I think as followers of Jesus there is something profound and desperately needed that we can speak into this context. For a start, Christians have something to say about human dignity. With evolution seen as the only game in town, many have a sense that “what it means to be human” is that we simply find ourselves at the end of a chain of purposeless events that created our species. We might not like to put it so bluntly, but to believe in a world without God is to have a view of humanity like Voltaire’s, who saw us as “tormented atoms in a bed of mud.” But when it comes to sitting across the table from someone you deeply dislike or even someone who has hurt you, it doesn’t help you love them if you recall the fact that, at the end of the day, the person across the table is just “tormented atoms in a bed of mud.” That doesn’t conjure up the “warm fuzzies” in your heart towards them, to say the least. What atheism would say, if you’re wanting to see the dignity in your enemy, is that you need to stop thinking about what’s really true about them – instead try to focus on the dignity that society has conferred on them – don’t think about the cold hard facts.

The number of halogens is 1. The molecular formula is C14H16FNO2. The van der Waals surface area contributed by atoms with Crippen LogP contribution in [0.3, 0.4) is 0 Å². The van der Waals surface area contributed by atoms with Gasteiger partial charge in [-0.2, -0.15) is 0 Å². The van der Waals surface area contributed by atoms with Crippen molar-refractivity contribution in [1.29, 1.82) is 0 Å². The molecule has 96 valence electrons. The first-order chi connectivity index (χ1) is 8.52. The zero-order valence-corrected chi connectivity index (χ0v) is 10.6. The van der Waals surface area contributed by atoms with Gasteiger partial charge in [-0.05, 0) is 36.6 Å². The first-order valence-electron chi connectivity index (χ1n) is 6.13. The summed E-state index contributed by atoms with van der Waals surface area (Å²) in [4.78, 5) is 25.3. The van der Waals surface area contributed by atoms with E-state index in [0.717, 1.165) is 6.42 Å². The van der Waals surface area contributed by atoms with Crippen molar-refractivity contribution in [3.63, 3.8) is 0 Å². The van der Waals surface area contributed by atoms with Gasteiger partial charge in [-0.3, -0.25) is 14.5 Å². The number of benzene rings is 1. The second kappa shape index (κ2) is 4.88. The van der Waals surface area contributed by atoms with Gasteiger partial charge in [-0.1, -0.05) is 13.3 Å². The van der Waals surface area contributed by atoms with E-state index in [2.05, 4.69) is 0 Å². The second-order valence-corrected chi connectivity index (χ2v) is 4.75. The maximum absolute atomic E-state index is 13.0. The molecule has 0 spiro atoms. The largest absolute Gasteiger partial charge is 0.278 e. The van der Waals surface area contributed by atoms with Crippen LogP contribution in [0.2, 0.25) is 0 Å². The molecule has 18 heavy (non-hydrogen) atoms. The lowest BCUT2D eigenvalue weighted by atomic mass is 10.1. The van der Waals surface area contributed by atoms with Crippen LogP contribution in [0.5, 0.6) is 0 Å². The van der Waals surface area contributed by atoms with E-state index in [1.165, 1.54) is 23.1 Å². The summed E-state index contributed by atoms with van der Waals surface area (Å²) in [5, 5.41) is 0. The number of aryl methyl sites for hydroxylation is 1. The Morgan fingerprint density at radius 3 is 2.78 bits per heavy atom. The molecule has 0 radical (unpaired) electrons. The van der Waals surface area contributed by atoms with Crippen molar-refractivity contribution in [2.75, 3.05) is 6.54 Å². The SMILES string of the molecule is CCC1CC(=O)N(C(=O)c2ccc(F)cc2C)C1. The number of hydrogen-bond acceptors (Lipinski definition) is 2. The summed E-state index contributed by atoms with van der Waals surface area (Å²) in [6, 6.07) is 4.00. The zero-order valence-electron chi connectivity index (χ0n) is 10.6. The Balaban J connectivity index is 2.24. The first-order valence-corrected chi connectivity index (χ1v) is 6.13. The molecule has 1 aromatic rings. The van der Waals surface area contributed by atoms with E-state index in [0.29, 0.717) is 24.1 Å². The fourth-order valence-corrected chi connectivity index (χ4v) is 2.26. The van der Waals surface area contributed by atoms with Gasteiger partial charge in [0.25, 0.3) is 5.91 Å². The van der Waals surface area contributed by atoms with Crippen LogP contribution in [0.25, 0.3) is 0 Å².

Christianity sees humans made in the image of God, with a value worth the Son of God laying down his life for. What Christianity would say then, is that when we’re struggling to see the dignity of our enemies, our problem is not, to use a turn of phrase from Tim Keller, that we’re thinking too much about what’s real, but that we’re not thinking enough. (So much for Christianity being about turning your brain off!) . Only the Judeo-Christian worldview offers us a rational, coherent foundation for human dignity – even dignity for our enemies.

I also think Christianity offers a nuanced understanding of sin – that we’re all sinful, instead of the “sinners” being on any one side of an issue – as well as a understanding of the self that fosters humility – that we are all, in Luther’s words, simul justus et peccator, at the same time sinful yet justified, which gives us no place for boast apart from the cross of Christ.